Pubic Opinion of the PPACA

A recent Kaiser Poll shows favorable results for the PPACA the first time since 2012. 43% have a favorable view of the PPACA and 42% have an unfavorable view of it. While the report shows a favorable view, it is within the margin of error (+ or – 3%) and not statistically significant (Click on the graph[s] for a larger version).

Even though the Public’s View is split and slightly favoring the PPACA, the percentage of people who wish Congress to finish implementation or expand the PPACA is 46% as opposed to those wishing to repeal or scale it back at 41%. This opinion has remained consistent for six months of the Kaiser survey.

In how the PPACA is viewed plays mostly along partisan political lines with Democrats favoring it and Republicans opposing it. In total, it is an equal split favoring and opposing it.

Does the PPACA hurt, help, or have a direct impact upon you. Again, this plays along the partisan political beliefs of the people with Democrats claiming it helped as opposed to the Republicans claiming it hurt. In all three cases and taking into consideration the politics of the people, the majority claimed the PPACA had “No Direct Impact” upon them.

In March 2015, the CBO recalculated and revised the expected costs of the PPACA downward. This went largely unnoticed and few people realize the PPACA would cost less than expected. 50% still believe it would cost more and another 15% said the same as originally estimated.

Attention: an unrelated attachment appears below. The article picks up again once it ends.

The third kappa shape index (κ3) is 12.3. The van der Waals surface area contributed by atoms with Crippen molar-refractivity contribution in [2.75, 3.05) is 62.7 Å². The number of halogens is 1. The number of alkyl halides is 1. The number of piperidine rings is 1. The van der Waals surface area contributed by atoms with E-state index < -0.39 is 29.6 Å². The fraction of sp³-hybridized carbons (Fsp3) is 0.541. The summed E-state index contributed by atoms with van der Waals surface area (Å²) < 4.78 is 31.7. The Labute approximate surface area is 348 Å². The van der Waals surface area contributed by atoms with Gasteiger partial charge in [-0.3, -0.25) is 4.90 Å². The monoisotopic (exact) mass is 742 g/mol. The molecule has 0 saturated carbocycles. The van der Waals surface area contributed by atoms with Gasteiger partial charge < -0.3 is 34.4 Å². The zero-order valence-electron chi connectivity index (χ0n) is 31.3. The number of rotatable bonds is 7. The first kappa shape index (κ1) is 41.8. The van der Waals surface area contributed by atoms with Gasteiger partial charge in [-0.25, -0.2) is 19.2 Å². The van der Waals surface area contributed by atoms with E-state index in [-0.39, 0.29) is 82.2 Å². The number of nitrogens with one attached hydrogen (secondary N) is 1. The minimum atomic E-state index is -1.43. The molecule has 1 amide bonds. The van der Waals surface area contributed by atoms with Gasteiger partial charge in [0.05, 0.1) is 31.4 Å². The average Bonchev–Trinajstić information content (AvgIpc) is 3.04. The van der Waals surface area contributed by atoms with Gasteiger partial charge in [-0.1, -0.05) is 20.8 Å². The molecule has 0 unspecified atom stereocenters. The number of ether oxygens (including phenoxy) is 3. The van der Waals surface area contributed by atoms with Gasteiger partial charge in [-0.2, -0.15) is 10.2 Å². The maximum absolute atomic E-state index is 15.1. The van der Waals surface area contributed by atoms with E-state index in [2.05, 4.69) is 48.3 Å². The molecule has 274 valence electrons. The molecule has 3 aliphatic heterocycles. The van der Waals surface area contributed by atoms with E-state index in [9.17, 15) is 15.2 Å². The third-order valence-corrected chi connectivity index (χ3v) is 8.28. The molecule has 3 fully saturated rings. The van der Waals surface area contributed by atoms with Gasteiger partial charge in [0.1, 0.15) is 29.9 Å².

Interestingly enough is the agreement of the #1 priority for healthcare; all politics aside and by a super-majority, people want “drugs for chronic conditions to be affordable to those who need them. When looking at the Total picture, drug prices and hospital charges are other priorities people wish addressed.

There is more to the Kaiser Survey which can be found here: Kaiser Health Tracking Poll: April 2015. Looking at Figure 6 of the survey, both Democrats and Republicans agree on making prescription drugs more affordable giving it the highest priority for Congress. Other priorities were making hospital costs more affordable and greater protections against out-of network doctors and associated costs; making sure provider networks were sufficiently large enough in the plans, and making information more readily available to patients about the price of doctors’ visits, procedures, and tests, such as hip replacements and MRIs.